Why Mouthguards Matter in Rugby

Rugby is a tough sport. It’s fast, physical, and challenging—a combination of traits that makes it thrilling to play and watch. Given how demanding it is, player safety must be made a priority. In addition to pads and scrum caps, one of the most important tools players can keep in their personal protection arsenal is a well-fitted mouthguard.



of rugby union players sustain orofacial traumas and injuries.
New Zealand saw a


decrease in dental claims after mandating the use of mouthguards.
Using a mouthguard can reduce the risk by up to


that a player will damage their front teeth.

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A Brief History of Mouthguards in Rugby

The earliest mouthguards were used by boxers in the twentieth century and made with a variety of materials including cotton, sponge, and even wood. They became more commonplace after the McTigue-Sharkey fight of 1927 that saw McTigue, the clear frontrunner, forfeit prematurely due to a severely chipped tooth and gashed front lip.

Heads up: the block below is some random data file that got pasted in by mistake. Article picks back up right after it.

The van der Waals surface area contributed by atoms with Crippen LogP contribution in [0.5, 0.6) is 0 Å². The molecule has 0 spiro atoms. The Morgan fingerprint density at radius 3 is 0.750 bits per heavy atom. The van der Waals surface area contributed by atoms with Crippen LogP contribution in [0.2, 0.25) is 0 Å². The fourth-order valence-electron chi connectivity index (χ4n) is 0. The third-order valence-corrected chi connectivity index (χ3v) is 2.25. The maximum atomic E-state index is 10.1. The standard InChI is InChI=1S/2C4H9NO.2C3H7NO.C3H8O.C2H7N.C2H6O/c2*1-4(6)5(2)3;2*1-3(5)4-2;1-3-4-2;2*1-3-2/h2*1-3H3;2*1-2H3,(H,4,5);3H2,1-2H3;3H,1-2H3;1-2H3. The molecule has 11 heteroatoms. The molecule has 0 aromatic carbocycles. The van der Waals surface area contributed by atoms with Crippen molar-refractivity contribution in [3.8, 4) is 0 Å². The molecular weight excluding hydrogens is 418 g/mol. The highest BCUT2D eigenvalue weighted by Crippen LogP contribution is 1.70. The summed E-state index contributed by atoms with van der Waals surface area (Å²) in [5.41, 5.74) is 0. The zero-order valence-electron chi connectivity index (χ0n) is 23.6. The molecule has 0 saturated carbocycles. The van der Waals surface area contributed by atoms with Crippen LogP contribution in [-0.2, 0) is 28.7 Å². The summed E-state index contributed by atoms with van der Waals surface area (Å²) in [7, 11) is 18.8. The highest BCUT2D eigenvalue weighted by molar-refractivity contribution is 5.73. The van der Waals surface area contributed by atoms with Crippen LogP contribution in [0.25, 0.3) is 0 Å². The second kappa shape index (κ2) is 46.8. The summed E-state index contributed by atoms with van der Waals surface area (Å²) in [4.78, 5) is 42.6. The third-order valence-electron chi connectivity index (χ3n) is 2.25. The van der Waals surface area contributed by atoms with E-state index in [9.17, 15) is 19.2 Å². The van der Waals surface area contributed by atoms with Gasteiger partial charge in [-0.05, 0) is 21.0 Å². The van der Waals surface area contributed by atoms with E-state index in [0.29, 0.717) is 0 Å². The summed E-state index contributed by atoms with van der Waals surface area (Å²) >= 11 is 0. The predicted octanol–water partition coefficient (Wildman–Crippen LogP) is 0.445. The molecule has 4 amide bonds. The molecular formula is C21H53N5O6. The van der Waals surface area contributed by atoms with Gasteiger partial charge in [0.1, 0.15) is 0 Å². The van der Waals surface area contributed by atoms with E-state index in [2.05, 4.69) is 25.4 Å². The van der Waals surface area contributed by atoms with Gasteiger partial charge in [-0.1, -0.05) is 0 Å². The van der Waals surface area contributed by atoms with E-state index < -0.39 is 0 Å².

This initial acceptance among boxers opened doors for mouthguard use in other contact sports, a shift that has significantly improved player safety. In American football for example, over 50% of all injuries prior to the 1950s involved players’ teeth. Rates of dental injuries among football players nowadays have plummeted to less than 3%.

Today, whether or not mouthguards are required in rugby depends on a large extent on where you play: